Talk about a happy ending. Love stories? I love ’em.

You can buy The Two of Us from Amazon and is available to buy from good bookshops

Books And The City Spring Blogger Event

Books And The City Spring Blogger Event
Photographed from left to right: Myself with Milly Johnson, the wonderful Books and the City goodie bag, Iona Grey, me and Jane Costello and myself with Andy Jones

It was a bright and breezy St Patrick’s Day when I returned to London for the Books And The City Spring Blogger event kindly arranged by Sara-Jade Virtue and her team.

The event promised to be a treat packed with some of our favourite authors, cupcakes and of course books! I took my cousin along for the event and we were warmly greeted by Sara-Jade, our hostess of the evening.

Eagerly we took our seats which were already occupied with exciting goodie bags but before we had the chance to explore their contents, the event began.

With a welcome from Sara-Jade, we were introduced to the authors who would be hosting the evening. There was Jane Costello, Iona Grey, Milly Johnson, Andy Jones and Heidi Swain. All authors gave us a taster of their books and I was particularly amused by Andy Jones’ extract from ‘The Two Of Us’ a book that has already been readily moved up in the TBR pile. As well as the authors present, Books And The City, Claire Hey was on hand to field questions to the authors as well as answer questions from the floor about writing.

The tables were packed with books from the Books and the City authors but as I was travelling light, I only took a copy of ‘Still Alice’ by Lisa Genova as it was a book that caught my eye over the recent months.

We were then invited to chat to the authors for book signings and whilst that was going on, in another room there was an array of treats for us to get stuck into, I sampled a carrot cake cupcake made by Dawn Burnett it was simply divine and I enjoyed it immensely leaving a crumbly mess behind me.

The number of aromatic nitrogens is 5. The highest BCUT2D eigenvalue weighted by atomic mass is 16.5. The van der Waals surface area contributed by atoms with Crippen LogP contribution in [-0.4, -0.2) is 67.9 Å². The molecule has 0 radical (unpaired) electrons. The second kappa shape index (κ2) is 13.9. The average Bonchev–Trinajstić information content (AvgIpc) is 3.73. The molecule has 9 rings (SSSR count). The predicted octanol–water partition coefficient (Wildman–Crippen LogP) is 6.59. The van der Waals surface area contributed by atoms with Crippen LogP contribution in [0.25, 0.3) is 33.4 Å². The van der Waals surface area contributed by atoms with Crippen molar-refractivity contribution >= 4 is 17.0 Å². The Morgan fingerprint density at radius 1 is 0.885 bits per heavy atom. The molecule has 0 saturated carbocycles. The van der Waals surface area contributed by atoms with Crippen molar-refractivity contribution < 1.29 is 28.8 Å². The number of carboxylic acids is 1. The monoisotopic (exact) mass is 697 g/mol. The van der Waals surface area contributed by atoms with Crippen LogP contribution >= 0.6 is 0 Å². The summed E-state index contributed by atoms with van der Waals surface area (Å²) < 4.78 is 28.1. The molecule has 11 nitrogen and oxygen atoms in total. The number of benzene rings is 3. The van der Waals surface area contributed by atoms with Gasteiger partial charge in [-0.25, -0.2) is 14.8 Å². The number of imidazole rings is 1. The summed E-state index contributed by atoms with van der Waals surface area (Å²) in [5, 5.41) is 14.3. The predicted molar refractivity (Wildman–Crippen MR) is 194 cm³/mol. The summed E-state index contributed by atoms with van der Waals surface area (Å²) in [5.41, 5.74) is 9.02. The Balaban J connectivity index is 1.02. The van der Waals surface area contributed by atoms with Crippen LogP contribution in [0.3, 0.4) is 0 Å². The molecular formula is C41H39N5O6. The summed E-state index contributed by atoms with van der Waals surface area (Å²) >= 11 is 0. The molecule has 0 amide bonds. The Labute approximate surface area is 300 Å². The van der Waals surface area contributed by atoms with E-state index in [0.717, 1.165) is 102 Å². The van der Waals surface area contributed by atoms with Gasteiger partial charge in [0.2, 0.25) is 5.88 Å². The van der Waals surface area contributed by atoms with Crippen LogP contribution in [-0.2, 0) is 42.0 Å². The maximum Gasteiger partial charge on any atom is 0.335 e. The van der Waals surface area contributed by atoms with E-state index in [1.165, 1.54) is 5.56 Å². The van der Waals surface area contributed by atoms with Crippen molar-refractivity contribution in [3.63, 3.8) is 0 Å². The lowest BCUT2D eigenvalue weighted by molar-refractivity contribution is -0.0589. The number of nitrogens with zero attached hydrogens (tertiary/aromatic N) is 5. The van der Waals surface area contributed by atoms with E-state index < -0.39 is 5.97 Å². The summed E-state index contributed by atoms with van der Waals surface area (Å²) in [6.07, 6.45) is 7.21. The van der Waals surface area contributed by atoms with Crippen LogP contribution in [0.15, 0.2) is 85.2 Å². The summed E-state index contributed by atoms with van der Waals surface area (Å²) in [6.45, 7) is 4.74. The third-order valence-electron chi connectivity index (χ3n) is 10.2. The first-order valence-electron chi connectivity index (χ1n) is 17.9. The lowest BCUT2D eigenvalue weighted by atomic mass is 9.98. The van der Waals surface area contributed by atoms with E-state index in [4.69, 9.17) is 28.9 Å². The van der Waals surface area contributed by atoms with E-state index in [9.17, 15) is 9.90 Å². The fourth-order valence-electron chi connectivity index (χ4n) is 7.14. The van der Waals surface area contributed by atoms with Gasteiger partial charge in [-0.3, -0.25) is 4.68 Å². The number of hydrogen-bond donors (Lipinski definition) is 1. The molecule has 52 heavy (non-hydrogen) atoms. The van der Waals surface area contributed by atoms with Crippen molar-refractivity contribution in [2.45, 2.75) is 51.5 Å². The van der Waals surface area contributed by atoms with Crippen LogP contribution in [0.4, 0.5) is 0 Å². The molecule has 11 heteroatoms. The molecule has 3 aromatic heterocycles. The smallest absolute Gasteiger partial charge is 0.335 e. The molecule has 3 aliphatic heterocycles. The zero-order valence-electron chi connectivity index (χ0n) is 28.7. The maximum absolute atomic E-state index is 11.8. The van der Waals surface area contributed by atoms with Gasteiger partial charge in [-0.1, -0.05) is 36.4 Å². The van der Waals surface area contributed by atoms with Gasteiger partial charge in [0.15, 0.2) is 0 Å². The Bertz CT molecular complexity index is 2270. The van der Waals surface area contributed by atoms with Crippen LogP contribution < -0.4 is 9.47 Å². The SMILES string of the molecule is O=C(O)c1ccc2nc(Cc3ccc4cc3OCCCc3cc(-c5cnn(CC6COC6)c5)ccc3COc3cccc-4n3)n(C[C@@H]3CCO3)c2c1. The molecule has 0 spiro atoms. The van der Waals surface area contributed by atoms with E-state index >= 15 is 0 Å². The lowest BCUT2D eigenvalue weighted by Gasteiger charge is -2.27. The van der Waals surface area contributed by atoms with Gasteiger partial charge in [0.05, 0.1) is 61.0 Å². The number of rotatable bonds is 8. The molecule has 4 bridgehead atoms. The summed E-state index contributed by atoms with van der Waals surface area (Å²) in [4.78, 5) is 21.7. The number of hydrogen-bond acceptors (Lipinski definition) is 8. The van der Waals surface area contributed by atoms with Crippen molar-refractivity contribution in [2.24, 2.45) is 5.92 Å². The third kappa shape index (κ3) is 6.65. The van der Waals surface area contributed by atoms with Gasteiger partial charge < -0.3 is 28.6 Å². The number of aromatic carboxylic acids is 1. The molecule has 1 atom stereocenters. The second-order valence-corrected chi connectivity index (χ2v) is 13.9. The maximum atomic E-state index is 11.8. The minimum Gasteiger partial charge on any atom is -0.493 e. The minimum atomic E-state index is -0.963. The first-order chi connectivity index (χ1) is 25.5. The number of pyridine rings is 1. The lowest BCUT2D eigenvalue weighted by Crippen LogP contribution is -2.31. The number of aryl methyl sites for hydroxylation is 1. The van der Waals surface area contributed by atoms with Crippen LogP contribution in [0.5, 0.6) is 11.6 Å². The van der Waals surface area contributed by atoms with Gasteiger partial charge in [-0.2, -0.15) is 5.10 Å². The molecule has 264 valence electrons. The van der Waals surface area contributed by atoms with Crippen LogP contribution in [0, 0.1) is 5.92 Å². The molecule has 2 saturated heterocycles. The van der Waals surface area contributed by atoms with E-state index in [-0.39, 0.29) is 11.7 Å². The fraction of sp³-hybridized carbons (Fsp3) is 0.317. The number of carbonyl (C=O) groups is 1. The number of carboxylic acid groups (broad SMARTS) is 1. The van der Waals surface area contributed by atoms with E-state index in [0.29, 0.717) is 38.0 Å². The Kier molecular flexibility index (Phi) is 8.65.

With food consumed, I approached the authors and asked them all to sign the sample chapters book that was in the goodie bag. I met the charming Andy Jones, who’s book I have promised to read next, Iona Grey and Jane Costello posed for a photo and finally I met the lovely Milly Johnson, a bubbly character with a great sense of humour, it was great to finally meet the leader of #TeamMilly.

With our literary thirst quenched and our taste buds delighted with cupcake goodness, my cousin and I left but not before discovering what was hidden in our goodie bags.

The Books And the City team were certainly generous with their treats. In the bags, we found
Bookish and Proud of It notebook, it that will go perfectly with the same mug
Great British Summer Pudding chocolate bar
Teapots teabags
Packet of tissues
Kose Cell Radiance,
All the treats are the perfect accompaniment to the books that we all enjoy and will no doubt leave us in blubbering messes.

A huge thank you to the Books And The City team for organising a fabulous evening, which was most certainly worth the flight over.